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One knows oneself only insofar as one knows the world, becoming aware of it only within oneself and of oneself within it. Each new subject well observed, opens up within us a new organ of thought. – Goethe
An essential task of our time is to embrace and cultivate a style of thinking that is true to life, that is continually creative, moving, and stable: a thinking that is an expression of life, meaning a thinking that is beautiful and inherently satisfying. Though mostly unrecognized, Goethe accomplished this task. Rudolf Steiner, the first editor of Goethe’s collected scientific writings, took it as his essential task to clarify and bring forth Goethe’s method. That method and the insights gained from its application became the basis of Steiner’s thinking and vast life-serving accomplishments.
In this next conversation between TNS Host Michael Lerner and John Gouldthorpe—a part of our Archetypal Psychology Series—they will explore Goethe’s romantic sensibility primarily through Steiner’s first book, Goethe’s Theory of Knowledge.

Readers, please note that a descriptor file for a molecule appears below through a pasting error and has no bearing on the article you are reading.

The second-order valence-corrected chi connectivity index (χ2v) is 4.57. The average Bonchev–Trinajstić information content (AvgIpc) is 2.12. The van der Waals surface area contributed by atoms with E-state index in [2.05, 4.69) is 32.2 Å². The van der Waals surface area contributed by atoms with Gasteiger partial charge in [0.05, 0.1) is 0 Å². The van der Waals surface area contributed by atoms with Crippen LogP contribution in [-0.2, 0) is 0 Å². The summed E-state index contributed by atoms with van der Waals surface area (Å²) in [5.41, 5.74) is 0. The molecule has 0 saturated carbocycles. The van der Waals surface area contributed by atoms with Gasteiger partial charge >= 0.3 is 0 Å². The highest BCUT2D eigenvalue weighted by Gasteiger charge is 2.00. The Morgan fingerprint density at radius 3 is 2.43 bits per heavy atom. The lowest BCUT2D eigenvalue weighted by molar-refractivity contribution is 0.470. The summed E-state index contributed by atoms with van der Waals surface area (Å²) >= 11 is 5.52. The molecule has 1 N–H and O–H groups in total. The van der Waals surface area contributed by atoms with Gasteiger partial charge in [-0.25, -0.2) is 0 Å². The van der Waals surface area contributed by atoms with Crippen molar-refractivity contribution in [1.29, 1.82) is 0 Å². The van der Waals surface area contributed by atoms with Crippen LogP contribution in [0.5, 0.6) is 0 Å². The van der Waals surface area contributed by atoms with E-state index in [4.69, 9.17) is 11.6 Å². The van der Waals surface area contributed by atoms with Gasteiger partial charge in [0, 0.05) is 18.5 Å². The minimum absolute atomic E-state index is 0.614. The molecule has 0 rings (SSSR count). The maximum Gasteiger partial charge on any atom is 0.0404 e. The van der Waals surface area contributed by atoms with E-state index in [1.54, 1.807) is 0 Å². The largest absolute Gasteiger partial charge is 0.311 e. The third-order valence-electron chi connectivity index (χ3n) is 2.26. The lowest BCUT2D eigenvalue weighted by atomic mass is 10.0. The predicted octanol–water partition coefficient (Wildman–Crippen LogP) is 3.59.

John began immersing himself in Goethe’s worldview about 7 years ago and is now beginning to connect the dots to the questions of our time and the radically pertinent insights that Goethe’s approach to science and art have for us. For John, Goethe’s approach affords a deepening of his own life long questions into the nature of Nature, the nature of knowing and the relationship between the two.
For many years John was a deep tissue massage therapist working with a clientele of psychologists influenced by Stanly Keleman followed by brief period as a clinical psychologist then onto working on the issue of understanding economic globalization and its structural antidote: localized economies. Living in West Marin since 1994, he worked for 8 years helping to start KWMR; for several years he was chairman of West Marin Commons, and spent two years as president of the Point Reyes Village Association.